Process **1500** also includes finding an initial transformation matrix between the first and the second three-dimensional surface models (**1506**). Finding the initial transformation matrix is based on the two regions of interest found above. Let the vertices in the two matched regions be RG_{1}={p_{1i}, i=1, 2 . . . n_{1}} and RG_{2}={p_{2j}, j=1, 2 . . . n**2**}, respectively, where n_{1 }and n_{2 }are the number of vertices in the two regions, respectively. RG_{1 }and RG_{2 }are used to compute an initial translation vector T_{0 }and an initial rotation matrix R_{0}. The centroids C_{1 }and C_{2 }of RG_{1 }and RG_{2 }are computed, and T_{0}=C_{2}−C_{1}. Next let M_{1,cov }and M_{2,cov }be the covariance matrices of the RG_{1 }and RG_{2}. Then the eigenvectors of these two matrices are used to form the initial rotation matrices R_{1 }and R_{2}, which are the rotation matrices of the two point sets with respect to the global coordinate system. Then, the initial rotation matrix between the RG_{1 }and RG_{2 }is estimated as R_{0}=R_{2}*R^{−1} _{1}. R_{0 }is the initial rotation matrix between the two point clouds. The initial transformation matrix M_{0 }then comprises of the initial translation vector T_{0 }and the initial rotation vector R_{0 }(M_{0}={R_{0}, T_{0}}).

Then, the ICP algorithm is used, which takes M_{0 }as an initial value and further refines M_{0 }matrix. The output of the ICP finally aligns the two three-dimensional surface models.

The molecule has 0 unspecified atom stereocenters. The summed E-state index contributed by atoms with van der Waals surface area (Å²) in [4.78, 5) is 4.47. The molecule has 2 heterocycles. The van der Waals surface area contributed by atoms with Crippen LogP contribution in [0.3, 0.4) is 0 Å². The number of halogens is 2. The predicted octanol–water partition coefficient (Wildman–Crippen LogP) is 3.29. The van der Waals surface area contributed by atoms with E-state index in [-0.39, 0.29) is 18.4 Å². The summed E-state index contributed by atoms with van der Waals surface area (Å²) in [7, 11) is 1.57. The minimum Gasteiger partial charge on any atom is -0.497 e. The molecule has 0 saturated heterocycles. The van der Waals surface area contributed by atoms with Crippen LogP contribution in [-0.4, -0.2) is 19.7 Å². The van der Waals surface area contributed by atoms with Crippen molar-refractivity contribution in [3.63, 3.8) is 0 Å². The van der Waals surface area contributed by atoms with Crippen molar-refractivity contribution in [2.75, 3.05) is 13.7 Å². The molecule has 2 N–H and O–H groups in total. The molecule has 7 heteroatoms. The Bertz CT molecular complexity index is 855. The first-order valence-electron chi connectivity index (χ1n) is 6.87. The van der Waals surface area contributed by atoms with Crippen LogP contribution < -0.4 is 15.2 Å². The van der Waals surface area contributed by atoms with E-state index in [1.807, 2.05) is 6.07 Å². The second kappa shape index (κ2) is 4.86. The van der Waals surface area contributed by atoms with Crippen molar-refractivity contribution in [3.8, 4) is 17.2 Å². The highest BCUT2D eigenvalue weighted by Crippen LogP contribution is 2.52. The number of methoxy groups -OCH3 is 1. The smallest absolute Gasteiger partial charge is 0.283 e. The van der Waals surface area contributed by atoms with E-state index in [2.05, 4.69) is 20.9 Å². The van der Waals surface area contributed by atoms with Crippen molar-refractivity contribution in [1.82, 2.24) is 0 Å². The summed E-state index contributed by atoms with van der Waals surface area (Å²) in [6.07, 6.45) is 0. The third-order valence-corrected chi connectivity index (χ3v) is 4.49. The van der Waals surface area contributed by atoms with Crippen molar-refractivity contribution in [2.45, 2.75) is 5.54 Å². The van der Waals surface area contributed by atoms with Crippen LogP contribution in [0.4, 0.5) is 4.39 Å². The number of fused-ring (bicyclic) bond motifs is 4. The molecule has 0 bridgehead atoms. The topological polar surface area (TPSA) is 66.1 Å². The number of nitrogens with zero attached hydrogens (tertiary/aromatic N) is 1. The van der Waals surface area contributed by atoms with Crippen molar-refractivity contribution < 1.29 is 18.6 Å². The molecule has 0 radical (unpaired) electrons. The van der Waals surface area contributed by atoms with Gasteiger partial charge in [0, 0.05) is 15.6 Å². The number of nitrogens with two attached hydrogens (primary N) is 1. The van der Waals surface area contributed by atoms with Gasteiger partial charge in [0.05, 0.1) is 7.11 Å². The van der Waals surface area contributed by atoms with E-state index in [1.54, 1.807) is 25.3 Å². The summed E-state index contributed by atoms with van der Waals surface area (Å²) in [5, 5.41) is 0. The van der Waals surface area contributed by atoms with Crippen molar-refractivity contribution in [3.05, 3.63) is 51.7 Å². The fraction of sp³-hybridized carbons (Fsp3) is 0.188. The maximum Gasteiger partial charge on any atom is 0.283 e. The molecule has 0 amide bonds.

Referring to **1601** and a second three-dimensional surface model **1602** are illustrated before registration. Referring to **1601** and the second three-dimensional surface model **1602** appear in black and white and each include black and white stripes. The first three-dimensional surface model **1601** is shown with lighter gray-scale lines, such as those shown under the “chin” and pointed to by the reference numeral **1601**. The second three-dimensional surface model **1602** is shown with darker gray-scale lines, such as those shown on the “jaw” and pointed to by reference numeral **1602**. Before the registration, the stripes of the first three-dimensional surface model **1601** and the second three-dimensional surface model **1602** appear in different positions. For example, the reference stripes **1603** of the first and the second three-dimensional surface models appear adjacent to each other rather than in the same position. Thus, the gaps between the stripes are very small, and the striped pattern is not distinctive. Referring to **1601** appears in a blue color and the second three-dimensional surface model **1602** appears in a yellow color. Before the registration, the yellow stripes appear in between the blue stripes.